With apocalyptic warnings of the Gulf Stream collapse, which recent headlines indicate could be as early at 2025 without carbon reductions, it may seem impossible to stem the tide. Thankfully, further reading puts this somewhere between 2025 and 2075! Even previous climate change naysayers have now agreed that yes, climate change is a thing.
Everyone will need to do their bit to reduce carbon. Be that from considering the sustainability of our food sources to how we heat our homes. The property industry has a huge part to play in this too. Planning applications, for both residential and commercial use are on the rise and provide an opportunity to ensure that new buildings are built as sustainably as possible, both in terms of the construction and the longevity of the building.
Existing buildings will need to comply with Minimum Energy Efficiency Standards and the current goal for these is to be at least a B rating by 2030. The rating is only E at the moment so big strides will need to be made to achieve this. It is estimated that 85% of commercial buildings will be affected.
Improvements will need to be done sympathetically so as not to adversely affect the character of the building. The owner of a commercial property who is committed to reducing their environmental impact is able to carry out whatever improvement works they require to their property and indeed a state of the art building is likely to command higher rents. This all comes at a cost and owners should carefully check the wording of their leases (where their buildings are tenanted) to establish whether they can recoup any of the cost from the tenant. In the case of major works the lease should also be checked to establish whether these can be carried out (e.g. does the landlord have a right to erect scaffolding, if needed).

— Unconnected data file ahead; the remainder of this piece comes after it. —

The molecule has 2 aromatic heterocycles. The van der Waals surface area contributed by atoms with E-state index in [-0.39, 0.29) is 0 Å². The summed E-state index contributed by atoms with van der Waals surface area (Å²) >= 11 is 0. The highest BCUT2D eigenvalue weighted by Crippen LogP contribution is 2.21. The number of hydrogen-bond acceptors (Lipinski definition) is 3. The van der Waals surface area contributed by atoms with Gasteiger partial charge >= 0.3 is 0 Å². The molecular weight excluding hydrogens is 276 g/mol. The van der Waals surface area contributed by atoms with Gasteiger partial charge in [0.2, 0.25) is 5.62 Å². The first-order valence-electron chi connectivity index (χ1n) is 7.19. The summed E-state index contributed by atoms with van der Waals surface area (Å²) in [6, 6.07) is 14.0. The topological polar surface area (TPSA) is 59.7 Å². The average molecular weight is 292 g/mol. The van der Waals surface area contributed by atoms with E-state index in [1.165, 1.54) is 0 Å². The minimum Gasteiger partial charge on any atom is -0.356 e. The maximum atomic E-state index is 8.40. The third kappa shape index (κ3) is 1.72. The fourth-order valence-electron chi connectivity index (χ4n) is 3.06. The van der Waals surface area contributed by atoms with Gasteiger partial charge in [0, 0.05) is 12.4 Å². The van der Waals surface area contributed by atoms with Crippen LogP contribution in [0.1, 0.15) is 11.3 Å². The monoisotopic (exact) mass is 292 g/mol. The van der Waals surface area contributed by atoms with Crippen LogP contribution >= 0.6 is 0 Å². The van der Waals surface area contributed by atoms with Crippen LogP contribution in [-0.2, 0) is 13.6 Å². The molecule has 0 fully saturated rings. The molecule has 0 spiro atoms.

What can tenants do? A tenant, unless they have a lease of a whole building, is unlikely to be able to do anything to the main structure. They will only have responsibility for their part of the building. Generally speaking most works will require the landlord to consent and in all likelihood that consent cannot be withheld or delayed – this does, of course, depend upon the wording of the lease. This will have an impact on costs – the tenant having to pay their own and the landlord’s costs for this consent and any monitoring and sign off by a surveyor that the landlord may require.
Making buildings more sustainable generally have other benefits beyond simply reducing carbon footprints. Making them nicer places to work could reduce sickness, both physical and mental, increase productivity and improve employee retention. It’s a win, win!
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*This is not legal advice; it is intended to provide information of general interest about current legal issues.